And then, 10 minutes after heading down the coast and spotting a pod of Dolphins, we pull into a small bay and Will jumps out of the boat into waist deep water. He wades to shore, hollers at a small house, runs back to the beach, wades out to another boat and retrieves the life jackets. Yup. Only in Central America. We are in stitches but happy to have the jackets and ready to finally make the crossing to Coiba. Better late than never.
Coiba Island and the surrounding marine park is a protected UNESCO site. The Alcatraz of Panama, Coiba Island was a prison from the early 1900's until just a few decades ago and has only recently become accessible to tourists looking to explore its untouched shores and marine life. 90% undeveloped for the past 500 years, Coiba is now the Galapagos of Panama. The protected status means the waters are also off limits to fishermen. This, combined with the off shore remoteness have seen the marine life thrive. Turtles, massive schools of fish, Rays, Dolphins, whales and the elusive giant whale shark, all call Coiba home. This was why we came to SC in the first place. And one of the reasons we will return again!
Our first snorkel took us to the white sandy beaches of Isla de Oro where we swam around the entire mini Island in clear, turquoise water. Where are we? The Carribean? I could not believe my eyes! White sand. Thriving coral. Turtles...so many turtles! A spotted eagle Ray! Moray eels! Big schools of fish in every colour of the rainbow! I haven't seen that much marine life in one dive let alone a snorkel in many many years...if ever? So much life! It was so beautiful and I felt grateful to be there.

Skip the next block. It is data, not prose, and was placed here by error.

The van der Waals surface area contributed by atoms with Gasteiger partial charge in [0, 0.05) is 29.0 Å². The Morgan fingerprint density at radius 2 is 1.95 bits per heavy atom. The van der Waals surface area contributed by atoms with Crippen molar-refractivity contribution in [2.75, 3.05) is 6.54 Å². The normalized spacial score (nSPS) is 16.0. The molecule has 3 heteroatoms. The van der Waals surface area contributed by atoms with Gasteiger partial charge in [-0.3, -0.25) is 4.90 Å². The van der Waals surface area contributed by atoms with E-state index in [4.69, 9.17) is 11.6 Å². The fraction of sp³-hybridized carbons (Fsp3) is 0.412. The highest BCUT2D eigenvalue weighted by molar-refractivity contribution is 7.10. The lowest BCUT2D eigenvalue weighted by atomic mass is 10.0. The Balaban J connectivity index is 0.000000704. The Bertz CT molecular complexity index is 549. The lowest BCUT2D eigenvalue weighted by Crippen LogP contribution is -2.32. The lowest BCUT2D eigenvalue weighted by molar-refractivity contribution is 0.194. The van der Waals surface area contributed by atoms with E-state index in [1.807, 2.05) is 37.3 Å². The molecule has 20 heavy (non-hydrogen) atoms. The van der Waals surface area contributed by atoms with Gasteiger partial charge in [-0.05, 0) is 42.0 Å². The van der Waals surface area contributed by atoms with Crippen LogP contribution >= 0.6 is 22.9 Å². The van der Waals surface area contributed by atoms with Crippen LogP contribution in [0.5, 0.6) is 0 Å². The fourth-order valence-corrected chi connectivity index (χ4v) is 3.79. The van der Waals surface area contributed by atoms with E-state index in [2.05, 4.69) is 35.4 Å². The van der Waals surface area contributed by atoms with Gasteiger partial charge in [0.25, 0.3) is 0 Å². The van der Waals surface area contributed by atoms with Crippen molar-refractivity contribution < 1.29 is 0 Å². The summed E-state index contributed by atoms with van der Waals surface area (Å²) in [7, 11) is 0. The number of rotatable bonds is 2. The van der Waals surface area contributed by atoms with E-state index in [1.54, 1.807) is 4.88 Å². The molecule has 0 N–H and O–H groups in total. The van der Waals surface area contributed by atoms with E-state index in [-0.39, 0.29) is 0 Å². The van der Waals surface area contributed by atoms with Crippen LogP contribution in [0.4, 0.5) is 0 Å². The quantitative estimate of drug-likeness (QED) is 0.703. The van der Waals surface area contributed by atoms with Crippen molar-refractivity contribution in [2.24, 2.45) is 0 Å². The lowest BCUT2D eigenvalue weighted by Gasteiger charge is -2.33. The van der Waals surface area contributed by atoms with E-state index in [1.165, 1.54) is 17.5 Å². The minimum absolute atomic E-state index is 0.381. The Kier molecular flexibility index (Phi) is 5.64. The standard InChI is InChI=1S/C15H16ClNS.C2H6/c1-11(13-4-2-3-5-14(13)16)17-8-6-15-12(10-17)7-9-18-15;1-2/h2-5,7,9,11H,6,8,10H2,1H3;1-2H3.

Between dives we visited the ANAM station at one of the old prison sites and enjoyed lunch together. We walked to a look out over the sea and were greeted by the haunting screams of howler monkeys in the distance. Wild country to be sure.
More snorkeling, more life under the sea...more deserted white sandy beaches...searching for crocodiles, floating in the aqua sea...palms above...sea creatures below...paradiso... But no whale sharks. We will have to return in February for a chance encounter with these gentle giants. I have been looking for them since my first trip to CA in 1999...one day...I can just imagine it...
Ok...back to SC for cocktails by the pool and a sunset cruiser ride to the lookout above the sea. Where to go for dinner tonight? The Argentine place or the pizarria? Fresh fish or concha at that place by the beach? It's all good... Warm night air like those dreamy summer nights at home...except there are fireflies in your hair and new friends spinning tales into the night. A sweet swing in the hammock or a dip in the pool before bed...under the stars...in the warm breeze...another beautiful day...another sweet night...pura vida...the good life for sure.
Tomorrow we go surfing...esta bien?
Too bad- or maybe all good- that it takes 6 hours on a chicken bus from Panama City to reach this little piece of paradise. I hope that never changes...
Hotel Santa Catalina, $75USD/night including bike and surfboard use and an infinity pool overlooking the sea. http://www.hotelsantacatalinapanama.com/about-us/
Watching Dolphin snorkel tour to Coiba $60USD including two snorkels, all gear, lunch and even life jackets lol, plus the standard $20 park entrance fee per person. Main Street in Santa Catalina in the little teal building beside the "gas station" lol...you'll have to see it for yourself.
Next up...the mountain town of Boquete!